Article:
40  609  0.9/1.2  2,434  533  0.9/1.1  2,130  512  2.8/1.3  2,046  4.22E04 
60  846  0.9/1.6  3,382  754  0.9/1.5  3,014  1,024  4.9/2.1  4,094  1.25E04 
80  1,077  0.9/2.1  4,306  971  0.9/1.9  3,882  1,024  4.9/2.0  4,094  5.27E05 
100  1,305  0.9/2.5  5,218  1,187  0.9/2.4  4,746  2,048  9.3/4.0  8,190  2.70E05 
Results for different λ are given in the table above for μ=1000, m=3, t=10. The precision used in the truncation computation was 10^{6}. The uniformization rate of the underlying CTMC is 1000+λ. With the increase of λ, the depth grows approximately linearly. Thus, the performance of the FSP configuration suffers from the high cost of repeated transient analysis, and, therefore, does not terminate within two hours. As observed by Munsky [MunskyK06] this problem can be alleviated by adding more than one layer at each step. We consider a variant in which we double the number of layers we add per step, thus computing an error estimate every 1,2,4,8,... layers. We call this configuration FSP exponential. In contrary to FSP, FSP exponential configuration works reasonable. It is however not competitive with the Uniform or Layered configuration in time and memory.
Protein Synthesis
We analyze an SPN model of protein synthesis [GossP98] as depicted in the figure below.
In biological cells, each protein is encoded by a certain gene. If the gene is active, the corresponding protein will be synthesized. Also, proteins may degenerate and thus disappear after a time. Activation and deactivation of genes, protein synthesis (in case of active gene) as well as protein degeneration are modeled by stochastic rates. In the model, the place p_{1} corresponds to an inactive gene encoding the protein, p_{2} corresponds to an active gene, and p_{3} gives the numbers of existing proteins. The transition t_{1} deactivates the gene with rate μ, while t_{2} activates it with rate λ. If the gene is active, t_{3} can produce new proteins with rate ν. Each individual protein degenerates with rate δ, which is modeled by the transition t_{4}. We consider the property that, within time t but later than 10 time units, a state is reached, in which 20 or more proteins exist and the gene is inactive: P_{=?} (♢^{[10,t]} p_{3} ≥ 20 ∧ inactive) where inactive is an atomic proposition representing inactive genes.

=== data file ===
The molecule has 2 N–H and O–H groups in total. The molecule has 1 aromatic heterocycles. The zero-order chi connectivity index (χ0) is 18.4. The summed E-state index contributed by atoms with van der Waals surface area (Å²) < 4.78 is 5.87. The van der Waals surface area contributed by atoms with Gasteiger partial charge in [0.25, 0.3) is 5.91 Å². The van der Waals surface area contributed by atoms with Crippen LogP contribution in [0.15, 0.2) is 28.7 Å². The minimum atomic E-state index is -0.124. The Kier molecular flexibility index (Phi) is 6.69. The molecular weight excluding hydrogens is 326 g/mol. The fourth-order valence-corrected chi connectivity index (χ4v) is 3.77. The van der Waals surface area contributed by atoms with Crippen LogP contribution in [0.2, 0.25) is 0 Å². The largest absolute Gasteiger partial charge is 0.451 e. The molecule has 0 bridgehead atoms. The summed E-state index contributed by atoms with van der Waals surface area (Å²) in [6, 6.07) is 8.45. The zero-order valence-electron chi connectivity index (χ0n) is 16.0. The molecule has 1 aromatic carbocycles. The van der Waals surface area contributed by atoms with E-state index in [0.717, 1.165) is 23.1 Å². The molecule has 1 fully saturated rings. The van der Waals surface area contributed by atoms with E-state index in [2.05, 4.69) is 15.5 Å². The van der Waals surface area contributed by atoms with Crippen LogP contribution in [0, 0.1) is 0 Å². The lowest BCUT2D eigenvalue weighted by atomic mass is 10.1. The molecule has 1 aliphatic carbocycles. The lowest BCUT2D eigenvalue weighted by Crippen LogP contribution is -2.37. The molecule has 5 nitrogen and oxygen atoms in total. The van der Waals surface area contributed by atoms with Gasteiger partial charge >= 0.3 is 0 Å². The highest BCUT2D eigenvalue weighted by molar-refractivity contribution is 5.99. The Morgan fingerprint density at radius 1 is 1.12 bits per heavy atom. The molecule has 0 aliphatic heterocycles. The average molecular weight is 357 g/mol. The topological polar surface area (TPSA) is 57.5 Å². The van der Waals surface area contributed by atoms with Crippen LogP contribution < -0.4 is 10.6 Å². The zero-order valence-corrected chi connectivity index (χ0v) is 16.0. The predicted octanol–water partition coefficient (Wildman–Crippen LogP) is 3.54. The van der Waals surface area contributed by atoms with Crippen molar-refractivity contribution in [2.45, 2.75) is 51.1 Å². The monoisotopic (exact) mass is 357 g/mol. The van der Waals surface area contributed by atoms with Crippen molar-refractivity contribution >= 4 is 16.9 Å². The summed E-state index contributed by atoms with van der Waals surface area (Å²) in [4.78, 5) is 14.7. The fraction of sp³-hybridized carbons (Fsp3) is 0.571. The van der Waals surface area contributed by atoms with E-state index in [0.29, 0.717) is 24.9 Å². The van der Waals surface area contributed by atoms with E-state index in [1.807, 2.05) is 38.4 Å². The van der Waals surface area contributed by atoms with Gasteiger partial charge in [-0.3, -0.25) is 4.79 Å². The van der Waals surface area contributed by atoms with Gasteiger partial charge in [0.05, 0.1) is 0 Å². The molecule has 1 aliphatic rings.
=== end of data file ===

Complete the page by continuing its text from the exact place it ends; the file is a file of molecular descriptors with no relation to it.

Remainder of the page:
t  Uniform  Layered  FSP  prob.  

depth  time (s)  n  depth  time (s)  n  depth  time (s)  n  
300  2,330  0.9/2.0  4,659  2,047  0.9/1.7  4,093  34  1.0/0.0  67  2.07E02 
500  3,636  0.9/7.8  7,271  3,308  1.0/6.4  6,615  35  1.0/0.0  69  4.39E02 
1000  6,830  0.9/74.5  13,659  6,420  1.4/68.0  12,839  36  1.2/0.0  71  9.99E02 
2000  13,103  1.0/567.0  26,205  12,577  2.7/502.2  25,153  37  1.4/0.0  73  2.02E01 
The results for λ=1, μ=5, ν=1, δ=0.02 are presented in the table above. Here, for the computation of the truncation point we used a precision of 10^{6} In this case study, the sum of the outgoing rates of a state mainly depends on p_{3}⋅δ. Thus the model is rateunbounded. On newly explored states where p_{3} is higher, the uniformization rate could also be increased. Thus, in or initial paper [ZhangHHW08] only time bounds t≤45 can be handled. Since in the Uniform and Layered chain configurations only forward exit rates are considered, very large time bounds can now be handled. Remarkably, the depth grows very slowly with respect to time if FSP is used. Even though global rates are unbounded, this is of no consequence, since most of the rates lead back to states at lower depth. This also means that the probability of going out is very small. Both Uniform and Layered chain configuration do not exploit this. Thus the resulting truncation depth is significantly higher.